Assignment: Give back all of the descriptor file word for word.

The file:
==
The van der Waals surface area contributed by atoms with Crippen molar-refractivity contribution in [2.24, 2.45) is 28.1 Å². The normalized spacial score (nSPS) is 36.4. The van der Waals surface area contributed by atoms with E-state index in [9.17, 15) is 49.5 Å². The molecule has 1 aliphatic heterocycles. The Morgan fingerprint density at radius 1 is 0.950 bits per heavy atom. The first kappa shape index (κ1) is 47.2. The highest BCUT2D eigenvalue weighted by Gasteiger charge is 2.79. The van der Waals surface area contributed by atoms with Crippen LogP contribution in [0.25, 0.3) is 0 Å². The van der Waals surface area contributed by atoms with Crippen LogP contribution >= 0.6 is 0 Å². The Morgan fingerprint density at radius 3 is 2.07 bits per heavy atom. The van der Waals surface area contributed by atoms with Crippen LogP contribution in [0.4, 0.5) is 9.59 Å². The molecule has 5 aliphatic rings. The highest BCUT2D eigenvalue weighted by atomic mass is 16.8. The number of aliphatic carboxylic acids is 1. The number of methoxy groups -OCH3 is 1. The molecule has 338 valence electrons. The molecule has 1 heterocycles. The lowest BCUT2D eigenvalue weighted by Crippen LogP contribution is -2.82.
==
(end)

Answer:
The van der Waals surface area contributed by atoms with Crippen molar-refractivity contribution in [2.24, 2.45) is 28.1 Å². The normalized spacial score (nSPS) is 36.4. The van der Waals surface area contributed by atoms with E-state index in [9.17, 15) is 49.5 Å². The molecule has 1 aliphatic heterocycles. The Morgan fingerprint density at radius 1 is 0.950 bits per heavy atom. The first kappa shape index (κ1) is 47.2. The highest BCUT2D eigenvalue weighted by Gasteiger charge is 2.79. The van der Waals surface area contributed by atoms with Crippen LogP contribution in [0.25, 0.3) is 0 Å². The van der Waals surface area contributed by atoms with Crippen LogP contribution >= 0.6 is 0 Å². The Morgan fingerprint density at radius 3 is 2.07 bits per heavy atom. The van der Waals surface area contributed by atoms with Crippen LogP contribution in [0.4, 0.5) is 9.59 Å². The molecule has 5 aliphatic rings. The highest BCUT2D eigenvalue weighted by atomic mass is 16.8. The number of aliphatic carboxylic acids is 1. The number of methoxy groups -OCH3 is 1. The molecule has 338 valence electrons. The molecule has 1 heterocycles. The lowest BCUT2D eigenvalue weighted by Crippen LogP contribution is -2.82.